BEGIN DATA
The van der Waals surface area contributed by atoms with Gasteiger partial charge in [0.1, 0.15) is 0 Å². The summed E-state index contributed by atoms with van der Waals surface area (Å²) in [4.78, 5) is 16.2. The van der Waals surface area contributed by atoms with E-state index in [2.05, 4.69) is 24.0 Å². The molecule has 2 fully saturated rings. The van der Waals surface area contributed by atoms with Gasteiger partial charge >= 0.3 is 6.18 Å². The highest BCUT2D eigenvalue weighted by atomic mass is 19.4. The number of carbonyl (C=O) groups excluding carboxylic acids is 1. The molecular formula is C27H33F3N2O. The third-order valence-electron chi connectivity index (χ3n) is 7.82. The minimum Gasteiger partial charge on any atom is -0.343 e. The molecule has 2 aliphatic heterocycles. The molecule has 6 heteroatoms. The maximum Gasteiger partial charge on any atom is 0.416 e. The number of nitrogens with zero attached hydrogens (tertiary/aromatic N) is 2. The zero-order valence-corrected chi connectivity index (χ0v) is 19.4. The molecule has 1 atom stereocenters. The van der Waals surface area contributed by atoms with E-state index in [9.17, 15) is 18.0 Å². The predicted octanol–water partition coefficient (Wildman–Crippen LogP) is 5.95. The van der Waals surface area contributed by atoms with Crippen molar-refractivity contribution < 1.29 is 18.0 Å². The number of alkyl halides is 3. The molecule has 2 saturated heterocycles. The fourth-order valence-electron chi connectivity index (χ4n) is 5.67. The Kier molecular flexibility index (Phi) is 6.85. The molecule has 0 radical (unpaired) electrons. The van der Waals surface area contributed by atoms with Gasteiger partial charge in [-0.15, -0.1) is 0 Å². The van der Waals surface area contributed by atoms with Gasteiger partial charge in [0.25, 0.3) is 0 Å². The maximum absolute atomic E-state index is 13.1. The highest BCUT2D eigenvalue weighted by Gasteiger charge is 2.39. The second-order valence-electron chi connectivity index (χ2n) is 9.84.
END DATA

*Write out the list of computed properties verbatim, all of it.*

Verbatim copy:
The van der Waals surface area contributed by atoms with Gasteiger partial charge in [0.1, 0.15) is 0 Å². The summed E-state index contributed by atoms with van der Waals surface area (Å²) in [4.78, 5) is 16.2. The van der Waals surface area contributed by atoms with E-state index in [2.05, 4.69) is 24.0 Å². The molecule has 2 fully saturated rings. The van der Waals surface area contributed by atoms with Gasteiger partial charge >= 0.3 is 6.18 Å². The highest BCUT2D eigenvalue weighted by atomic mass is 19.4. The number of carbonyl (C=O) groups excluding carboxylic acids is 1. The molecular formula is C27H33F3N2O. The third-order valence-electron chi connectivity index (χ3n) is 7.82. The minimum Gasteiger partial charge on any atom is -0.343 e. The molecule has 2 aliphatic heterocycles. The molecule has 6 heteroatoms. The maximum Gasteiger partial charge on any atom is 0.416 e. The number of nitrogens with zero attached hydrogens (tertiary/aromatic N) is 2. The zero-order valence-corrected chi connectivity index (χ0v) is 19.4. The molecule has 1 atom stereocenters. The van der Waals surface area contributed by atoms with E-state index in [9.17, 15) is 18.0 Å². The predicted octanol–water partition coefficient (Wildman–Crippen LogP) is 5.95. The van der Waals surface area contributed by atoms with Crippen molar-refractivity contribution < 1.29 is 18.0 Å². The number of alkyl halides is 3. The molecule has 2 saturated heterocycles. The fourth-order valence-electron chi connectivity index (χ4n) is 5.67. The Kier molecular flexibility index (Phi) is 6.85. The molecule has 0 radical (unpaired) electrons. The van der Waals surface area contributed by atoms with Gasteiger partial charge in [-0.15, -0.1) is 0 Å². The van der Waals surface area contributed by atoms with Gasteiger partial charge in [0.25, 0.3) is 0 Å². The maximum absolute atomic E-state index is 13.1. The highest BCUT2D eigenvalue weighted by Gasteiger charge is 2.39. The second-order valence-electron chi connectivity index (χ2n) is 9.84.